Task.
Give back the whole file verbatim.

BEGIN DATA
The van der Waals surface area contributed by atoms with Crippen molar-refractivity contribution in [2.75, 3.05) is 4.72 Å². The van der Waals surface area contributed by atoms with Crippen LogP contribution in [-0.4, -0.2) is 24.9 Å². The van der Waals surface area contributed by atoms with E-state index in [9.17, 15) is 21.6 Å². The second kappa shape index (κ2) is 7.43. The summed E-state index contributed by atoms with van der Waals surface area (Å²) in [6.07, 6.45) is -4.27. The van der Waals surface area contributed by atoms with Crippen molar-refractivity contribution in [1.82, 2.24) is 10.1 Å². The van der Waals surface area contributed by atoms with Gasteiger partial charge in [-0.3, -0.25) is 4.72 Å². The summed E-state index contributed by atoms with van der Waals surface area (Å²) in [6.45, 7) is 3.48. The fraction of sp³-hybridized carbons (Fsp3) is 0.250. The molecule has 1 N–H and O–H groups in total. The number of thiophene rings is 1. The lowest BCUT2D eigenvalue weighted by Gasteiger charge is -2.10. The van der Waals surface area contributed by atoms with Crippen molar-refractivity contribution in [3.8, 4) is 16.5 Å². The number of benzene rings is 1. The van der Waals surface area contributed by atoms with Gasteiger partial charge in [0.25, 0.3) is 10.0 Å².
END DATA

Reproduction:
The van der Waals surface area contributed by atoms with Crippen molar-refractivity contribution in [2.75, 3.05) is 4.72 Å². The van der Waals surface area contributed by atoms with Crippen LogP contribution in [-0.4, -0.2) is 24.9 Å². The van der Waals surface area contributed by atoms with E-state index in [9.17, 15) is 21.6 Å². The second kappa shape index (κ2) is 7.43. The summed E-state index contributed by atoms with van der Waals surface area (Å²) in [6.07, 6.45) is -4.27. The van der Waals surface area contributed by atoms with Crippen molar-refractivity contribution in [1.82, 2.24) is 10.1 Å². The van der Waals surface area contributed by atoms with Gasteiger partial charge in [-0.3, -0.25) is 4.72 Å². The summed E-state index contributed by atoms with van der Waals surface area (Å²) in [6.45, 7) is 3.48. The fraction of sp³-hybridized carbons (Fsp3) is 0.250. The molecule has 1 N–H and O–H groups in total. The number of thiophene rings is 1. The lowest BCUT2D eigenvalue weighted by Gasteiger charge is -2.10. The van der Waals surface area contributed by atoms with Crippen molar-refractivity contribution in [3.8, 4) is 16.5 Å². The number of benzene rings is 1. The van der Waals surface area contributed by atoms with Gasteiger partial charge in [0.25, 0.3) is 10.0 Å².